Guy on Simulink

Simulink & Model-Based Design

Improved Behavior of Auto Tolerance in R2017a

Posted by Guy Rouleau,

Are you familiar with the meaning of auto for the Absolute tolerance of Simulink variable-step solvers?

In R2017a, we decided to change the meaning of auto for the Absolute Tolerance... If your model is using this setting, I recommend you keep reading to see if and how you might be affected.

Absolute Tolerance

How Tolerances work?

To learn more about how error tolerancing works for Simulink variable-step solvers, I recommend going through this documentation page.

What you will find is that for each continuous state in a model, an error is computed. This error is computed differently for each solver, but in general variable-steps solver integrate continuous states using two methods, and the error is the difference between both.

If we take the simplest of our variable-step solvers, ode23, it computes its output y(n+1) using a third-order approximation and also computes a second-order approximation z(n+1) so the difference can be used for error control and adapting the step size.

ode23

To see that in action, I recommend using the Simulink command-line debugger, in particular a combination of strace 4, trace gcb, and step top.

Once the error is computed for each state, we ensure that the error is smaller than the absolute tolerance, or the relative tolerance multiplied by the state amplitude, whichever one is the largest.

Error Control

Over time, this can look like this:

Error Tolerances

What's new in R2017a?

Before R2017a, when choosing a value of auto for the absolute tolerance, the initial value used was systematically 1e-6. Then if the amplitude of the states increases during the simulation, the absolute tolerance would also increase to a value corresponding to the state value multiplied by the relative tolerance.

In R2017a, the meaning of auto for absolute tolerance is changed to the value of the relative tolerance multiplied by 0.001. We believe that this new definition of auto reduces the chances of getting inaccurate results.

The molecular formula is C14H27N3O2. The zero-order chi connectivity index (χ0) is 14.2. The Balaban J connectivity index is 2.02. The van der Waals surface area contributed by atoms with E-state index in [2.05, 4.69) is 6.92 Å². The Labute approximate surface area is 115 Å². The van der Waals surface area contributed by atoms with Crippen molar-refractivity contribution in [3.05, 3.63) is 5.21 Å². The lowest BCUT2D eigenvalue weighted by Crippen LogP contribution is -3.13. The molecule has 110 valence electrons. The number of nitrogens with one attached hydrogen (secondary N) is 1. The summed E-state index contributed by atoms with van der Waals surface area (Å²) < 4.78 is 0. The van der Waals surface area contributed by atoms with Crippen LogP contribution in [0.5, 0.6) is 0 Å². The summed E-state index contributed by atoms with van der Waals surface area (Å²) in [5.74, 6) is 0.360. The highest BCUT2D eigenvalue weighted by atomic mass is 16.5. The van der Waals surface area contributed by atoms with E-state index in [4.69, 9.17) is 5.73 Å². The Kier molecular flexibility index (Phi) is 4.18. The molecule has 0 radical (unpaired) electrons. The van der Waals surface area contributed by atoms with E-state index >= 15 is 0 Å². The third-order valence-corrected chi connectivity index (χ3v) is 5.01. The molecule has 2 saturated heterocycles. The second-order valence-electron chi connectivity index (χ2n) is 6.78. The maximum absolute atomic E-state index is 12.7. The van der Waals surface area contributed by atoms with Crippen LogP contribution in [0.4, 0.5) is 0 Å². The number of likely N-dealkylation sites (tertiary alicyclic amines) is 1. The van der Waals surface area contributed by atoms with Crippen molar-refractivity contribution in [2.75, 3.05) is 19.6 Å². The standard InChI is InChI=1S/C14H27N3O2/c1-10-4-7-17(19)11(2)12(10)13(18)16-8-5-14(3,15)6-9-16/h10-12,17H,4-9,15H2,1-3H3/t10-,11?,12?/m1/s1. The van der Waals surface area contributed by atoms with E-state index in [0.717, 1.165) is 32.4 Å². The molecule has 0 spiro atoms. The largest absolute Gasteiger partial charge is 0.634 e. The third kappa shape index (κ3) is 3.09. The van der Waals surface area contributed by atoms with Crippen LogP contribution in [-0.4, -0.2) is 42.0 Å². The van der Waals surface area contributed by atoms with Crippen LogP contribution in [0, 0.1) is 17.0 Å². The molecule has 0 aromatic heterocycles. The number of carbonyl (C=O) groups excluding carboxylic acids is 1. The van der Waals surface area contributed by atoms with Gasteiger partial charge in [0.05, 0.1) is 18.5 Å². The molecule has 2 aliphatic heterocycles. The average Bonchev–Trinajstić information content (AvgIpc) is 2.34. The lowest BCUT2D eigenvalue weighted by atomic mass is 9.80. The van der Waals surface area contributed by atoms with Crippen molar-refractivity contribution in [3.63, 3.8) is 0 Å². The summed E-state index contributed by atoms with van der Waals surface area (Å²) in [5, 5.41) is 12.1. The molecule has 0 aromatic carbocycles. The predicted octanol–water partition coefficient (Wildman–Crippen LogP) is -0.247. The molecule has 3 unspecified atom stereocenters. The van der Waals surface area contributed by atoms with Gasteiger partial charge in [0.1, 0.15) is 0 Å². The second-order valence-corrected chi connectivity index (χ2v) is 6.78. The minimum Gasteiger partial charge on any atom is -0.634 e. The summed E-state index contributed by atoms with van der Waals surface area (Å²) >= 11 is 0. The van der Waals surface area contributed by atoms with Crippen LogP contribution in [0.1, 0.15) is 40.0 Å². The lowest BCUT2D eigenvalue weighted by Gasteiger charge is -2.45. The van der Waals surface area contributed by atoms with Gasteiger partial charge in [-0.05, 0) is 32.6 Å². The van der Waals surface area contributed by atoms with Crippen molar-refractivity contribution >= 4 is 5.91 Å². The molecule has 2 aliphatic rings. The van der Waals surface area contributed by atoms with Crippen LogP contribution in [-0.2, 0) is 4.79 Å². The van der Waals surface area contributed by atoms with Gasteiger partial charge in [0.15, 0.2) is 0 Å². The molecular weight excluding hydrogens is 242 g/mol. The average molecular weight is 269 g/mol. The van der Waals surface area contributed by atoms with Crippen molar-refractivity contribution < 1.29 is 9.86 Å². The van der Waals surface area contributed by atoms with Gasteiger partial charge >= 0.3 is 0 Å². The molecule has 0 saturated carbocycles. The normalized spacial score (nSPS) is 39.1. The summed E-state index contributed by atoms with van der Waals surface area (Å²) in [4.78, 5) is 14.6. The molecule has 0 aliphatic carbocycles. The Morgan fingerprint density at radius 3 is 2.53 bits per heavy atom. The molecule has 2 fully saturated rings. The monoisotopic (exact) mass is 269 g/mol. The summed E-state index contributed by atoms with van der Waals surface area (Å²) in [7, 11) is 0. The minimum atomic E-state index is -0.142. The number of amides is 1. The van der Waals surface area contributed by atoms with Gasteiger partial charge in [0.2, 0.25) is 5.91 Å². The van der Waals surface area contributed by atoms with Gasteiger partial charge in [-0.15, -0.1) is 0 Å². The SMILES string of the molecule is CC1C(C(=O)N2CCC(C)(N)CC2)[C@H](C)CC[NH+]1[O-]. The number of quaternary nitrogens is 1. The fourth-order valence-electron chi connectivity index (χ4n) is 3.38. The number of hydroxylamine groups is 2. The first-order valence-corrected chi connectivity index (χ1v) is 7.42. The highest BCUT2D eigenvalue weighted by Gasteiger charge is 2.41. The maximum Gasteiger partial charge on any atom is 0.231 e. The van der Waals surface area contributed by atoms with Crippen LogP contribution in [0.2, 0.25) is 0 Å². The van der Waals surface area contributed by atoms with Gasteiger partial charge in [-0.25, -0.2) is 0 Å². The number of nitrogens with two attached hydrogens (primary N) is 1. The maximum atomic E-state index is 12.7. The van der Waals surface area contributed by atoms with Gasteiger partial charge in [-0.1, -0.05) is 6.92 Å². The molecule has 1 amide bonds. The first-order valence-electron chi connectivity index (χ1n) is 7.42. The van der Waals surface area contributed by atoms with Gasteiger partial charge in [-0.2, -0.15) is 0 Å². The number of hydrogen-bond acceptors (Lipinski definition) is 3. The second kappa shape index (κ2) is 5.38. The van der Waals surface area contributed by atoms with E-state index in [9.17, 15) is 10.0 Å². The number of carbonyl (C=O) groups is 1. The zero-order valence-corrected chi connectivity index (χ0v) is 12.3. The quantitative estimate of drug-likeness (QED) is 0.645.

To illustrate the difference, let's take this simple model implementing a first order transfer function:

First order step response

In R2016b, if I set the relative tolerance to 1e-6 and leave the absolute tolerance to auto, the results look like:

First order step response

As you can see, this result is far from accurate, a first order transfer function should not overshoot like that. The problem is that the value of the state is smaller than 1e-6, and the absolute tolerance decided by "auto" is 1e-6. With such setting, pretty much any answer would be within tolerances and considered valid.

In R2017a, when I simulate this model the results I get is:

First order step response R2017a

With the new definition of "auto", the absolute tolerance used is now relTol*0.001 = 1e-9, giving the expected answer.

Consequences?

In R2016b and prior releases, you might have ended up setting the relative tolerance to a value much smaller than 1e-3, while leaving the absolute tolerance to auto. This would have compensated for the lack of accuracy due to the auto absolute tolerance being always larger than 1e-6.

In R2017a, the lower bound on auto absolute tolerance is no longer fixed at 1e-6. In case this tighter tolerance slows down your simulation, the first thing I would recommend is leaving the absolute tolerance to auto, and try increasing the relative tolerance close to its default value of 1e-3 (or 1e-4) to get results of comparable accuracy.

You may also want to try different values for relative and absolute tolerances and see what gives the best trade-off between performance and accuracy for your model.

Now it's your turn

Let us know in the comments below if you are impacted by this change, we would like to hear.

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